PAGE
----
It takes six weeks to set up the Monaco Grand Prix, although preparations start way before that. For Singapore, preparations begin four months before the actual race. According to the BBC, the Singapore Grand Prix requires 25,000 people to manage 4,395 safety barriers, ten kilometers of debris fencing, 108,423 meters of power cables, 240 steel pylons and 1,600 light projectors.
The logistics alone make the prospect of a Manila Grand Prix a thing of terrifying beauty.
The expense and effort required to run a Philippine Formula 1 race will be otherworldly. Can our government even afford to pay half the event cost? Will the potential returns and glow of international acclaim make a Manila Grand Prix worth it?
Not when you realise we have other pressing concerns as a nation. Like perpetual traffic. Lousy Internet. Horrifying waste problems.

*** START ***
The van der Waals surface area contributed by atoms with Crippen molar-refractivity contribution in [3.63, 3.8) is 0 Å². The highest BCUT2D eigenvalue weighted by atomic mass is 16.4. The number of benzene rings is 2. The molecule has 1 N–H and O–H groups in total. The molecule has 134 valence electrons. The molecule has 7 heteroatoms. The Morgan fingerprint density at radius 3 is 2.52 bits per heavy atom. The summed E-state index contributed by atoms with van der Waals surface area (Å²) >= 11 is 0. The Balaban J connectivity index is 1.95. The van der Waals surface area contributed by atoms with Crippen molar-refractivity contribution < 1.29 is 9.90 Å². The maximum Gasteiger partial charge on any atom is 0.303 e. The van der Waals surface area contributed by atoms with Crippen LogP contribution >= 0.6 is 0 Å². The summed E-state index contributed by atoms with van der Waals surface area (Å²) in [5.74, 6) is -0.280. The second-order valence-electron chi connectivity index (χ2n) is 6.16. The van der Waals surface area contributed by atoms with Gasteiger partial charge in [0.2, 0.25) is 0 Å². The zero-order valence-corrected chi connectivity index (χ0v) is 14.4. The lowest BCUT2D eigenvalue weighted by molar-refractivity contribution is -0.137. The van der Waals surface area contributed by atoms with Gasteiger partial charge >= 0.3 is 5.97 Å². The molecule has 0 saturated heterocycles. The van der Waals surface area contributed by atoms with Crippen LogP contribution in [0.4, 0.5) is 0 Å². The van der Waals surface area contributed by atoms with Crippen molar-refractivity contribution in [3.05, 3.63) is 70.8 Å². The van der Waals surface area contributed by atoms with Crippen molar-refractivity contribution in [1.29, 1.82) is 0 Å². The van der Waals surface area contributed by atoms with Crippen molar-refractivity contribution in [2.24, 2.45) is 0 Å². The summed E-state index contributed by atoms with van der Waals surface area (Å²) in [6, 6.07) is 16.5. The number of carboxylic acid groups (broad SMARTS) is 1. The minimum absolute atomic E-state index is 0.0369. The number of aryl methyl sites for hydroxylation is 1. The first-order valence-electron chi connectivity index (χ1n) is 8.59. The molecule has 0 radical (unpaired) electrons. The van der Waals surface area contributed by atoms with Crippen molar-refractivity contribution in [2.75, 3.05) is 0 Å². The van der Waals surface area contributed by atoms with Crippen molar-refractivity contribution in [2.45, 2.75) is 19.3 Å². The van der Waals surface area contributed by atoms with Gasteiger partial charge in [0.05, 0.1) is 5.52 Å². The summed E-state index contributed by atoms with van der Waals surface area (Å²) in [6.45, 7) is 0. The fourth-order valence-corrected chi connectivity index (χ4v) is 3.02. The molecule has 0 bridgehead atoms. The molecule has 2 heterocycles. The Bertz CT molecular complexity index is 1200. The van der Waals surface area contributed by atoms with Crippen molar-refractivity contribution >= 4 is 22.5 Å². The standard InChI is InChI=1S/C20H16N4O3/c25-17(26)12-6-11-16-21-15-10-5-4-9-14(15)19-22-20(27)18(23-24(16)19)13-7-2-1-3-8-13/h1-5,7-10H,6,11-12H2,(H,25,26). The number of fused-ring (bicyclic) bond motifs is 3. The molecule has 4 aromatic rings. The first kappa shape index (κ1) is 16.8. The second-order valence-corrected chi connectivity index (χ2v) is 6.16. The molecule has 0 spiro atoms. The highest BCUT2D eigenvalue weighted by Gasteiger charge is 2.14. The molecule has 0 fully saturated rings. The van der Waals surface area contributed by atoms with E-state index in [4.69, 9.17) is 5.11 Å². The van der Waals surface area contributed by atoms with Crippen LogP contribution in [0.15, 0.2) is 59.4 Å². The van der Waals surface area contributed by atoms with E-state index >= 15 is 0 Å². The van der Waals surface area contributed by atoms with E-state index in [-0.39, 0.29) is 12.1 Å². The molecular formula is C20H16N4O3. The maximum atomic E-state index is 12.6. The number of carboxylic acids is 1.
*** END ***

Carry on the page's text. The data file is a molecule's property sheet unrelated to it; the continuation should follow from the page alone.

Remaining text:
The Manila Bay cleanup has been all over social media lately, although the results have been overshadowed by the fact that only 20 percent of Metro Manila households are connected to a sewage treatment facility while the rest of our collective “sludge, toxic waste and solid garbage eventually wash out into Manila Bay.” This is up from 11 per cent according to a 2015 report which also said that 85 percent of Metro Manila households “are served by over two million ill-maintained septic tanks and four per cent of the population has no toilet.”
Metro Manila’s poor sewage has been described as worse than ancient Rome. Manila Bay has been likened to a toilet that hasn’t been flushed for years. Waste disposal is an alarming problem – but not without a solution.
Marikina is tackling waste with its Marikina North Sewage Treatment Plant that treats 100 million liters of used water from more than 500,000 residents, daily.
It cost 2.7 billion pesos to build. Or roughly half the cost of a Formula 1 street race.
Granted, it’s not as glamorous as Lewis Hamilton’s Mercedes tearing up Roxas Boulevard at 300 kph. But in the race to save our city, it’s just what we need.